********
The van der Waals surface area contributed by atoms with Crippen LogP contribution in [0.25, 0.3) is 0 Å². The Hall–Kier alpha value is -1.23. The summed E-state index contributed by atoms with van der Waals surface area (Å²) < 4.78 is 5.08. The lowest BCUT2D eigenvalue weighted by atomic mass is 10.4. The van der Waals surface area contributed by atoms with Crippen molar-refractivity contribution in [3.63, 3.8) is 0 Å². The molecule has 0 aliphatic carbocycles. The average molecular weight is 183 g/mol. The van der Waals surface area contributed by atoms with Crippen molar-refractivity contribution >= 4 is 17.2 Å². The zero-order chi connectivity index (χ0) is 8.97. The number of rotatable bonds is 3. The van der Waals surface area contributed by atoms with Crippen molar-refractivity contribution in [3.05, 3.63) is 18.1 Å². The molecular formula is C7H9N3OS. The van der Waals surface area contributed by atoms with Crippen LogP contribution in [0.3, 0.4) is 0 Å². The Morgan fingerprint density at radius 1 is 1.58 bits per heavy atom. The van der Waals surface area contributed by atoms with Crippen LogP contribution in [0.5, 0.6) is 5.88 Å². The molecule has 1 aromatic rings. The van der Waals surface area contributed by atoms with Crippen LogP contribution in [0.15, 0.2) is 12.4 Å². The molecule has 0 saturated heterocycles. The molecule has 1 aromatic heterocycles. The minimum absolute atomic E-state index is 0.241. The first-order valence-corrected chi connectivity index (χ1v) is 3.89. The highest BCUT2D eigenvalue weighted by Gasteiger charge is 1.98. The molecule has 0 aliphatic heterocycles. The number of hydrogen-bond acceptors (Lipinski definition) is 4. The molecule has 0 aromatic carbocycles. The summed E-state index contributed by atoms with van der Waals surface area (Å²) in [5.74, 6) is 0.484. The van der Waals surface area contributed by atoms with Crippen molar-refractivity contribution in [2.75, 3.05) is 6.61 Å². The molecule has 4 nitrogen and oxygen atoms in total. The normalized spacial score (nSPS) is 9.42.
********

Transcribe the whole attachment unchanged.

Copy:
The van der Waals surface area contributed by atoms with Crippen LogP contribution in [0.25, 0.3) is 0 Å². The Hall–Kier alpha value is -1.23. The summed E-state index contributed by atoms with van der Waals surface area (Å²) < 4.78 is 5.08. The lowest BCUT2D eigenvalue weighted by atomic mass is 10.4. The van der Waals surface area contributed by atoms with Crippen molar-refractivity contribution in [3.63, 3.8) is 0 Å². The molecule has 0 aliphatic carbocycles. The average molecular weight is 183 g/mol. The van der Waals surface area contributed by atoms with Crippen molar-refractivity contribution >= 4 is 17.2 Å². The zero-order chi connectivity index (χ0) is 8.97. The number of rotatable bonds is 3. The van der Waals surface area contributed by atoms with Crippen molar-refractivity contribution in [3.05, 3.63) is 18.1 Å². The molecular formula is C7H9N3OS. The van der Waals surface area contributed by atoms with Crippen LogP contribution in [0.3, 0.4) is 0 Å². The Morgan fingerprint density at radius 1 is 1.58 bits per heavy atom. The van der Waals surface area contributed by atoms with Crippen LogP contribution in [0.5, 0.6) is 5.88 Å². The molecule has 1 aromatic rings. The van der Waals surface area contributed by atoms with Crippen LogP contribution in [0.15, 0.2) is 12.4 Å². The molecule has 0 saturated heterocycles. The molecule has 1 aromatic heterocycles. The minimum absolute atomic E-state index is 0.241. The first-order valence-corrected chi connectivity index (χ1v) is 3.89. The highest BCUT2D eigenvalue weighted by Gasteiger charge is 1.98. The molecule has 0 aliphatic heterocycles. The number of hydrogen-bond acceptors (Lipinski definition) is 4. The molecule has 0 aromatic carbocycles. The summed E-state index contributed by atoms with van der Waals surface area (Å²) in [5.74, 6) is 0.484. The van der Waals surface area contributed by atoms with Crippen molar-refractivity contribution in [2.75, 3.05) is 6.61 Å². The molecule has 4 nitrogen and oxygen atoms in total. The normalized spacial score (nSPS) is 9.42.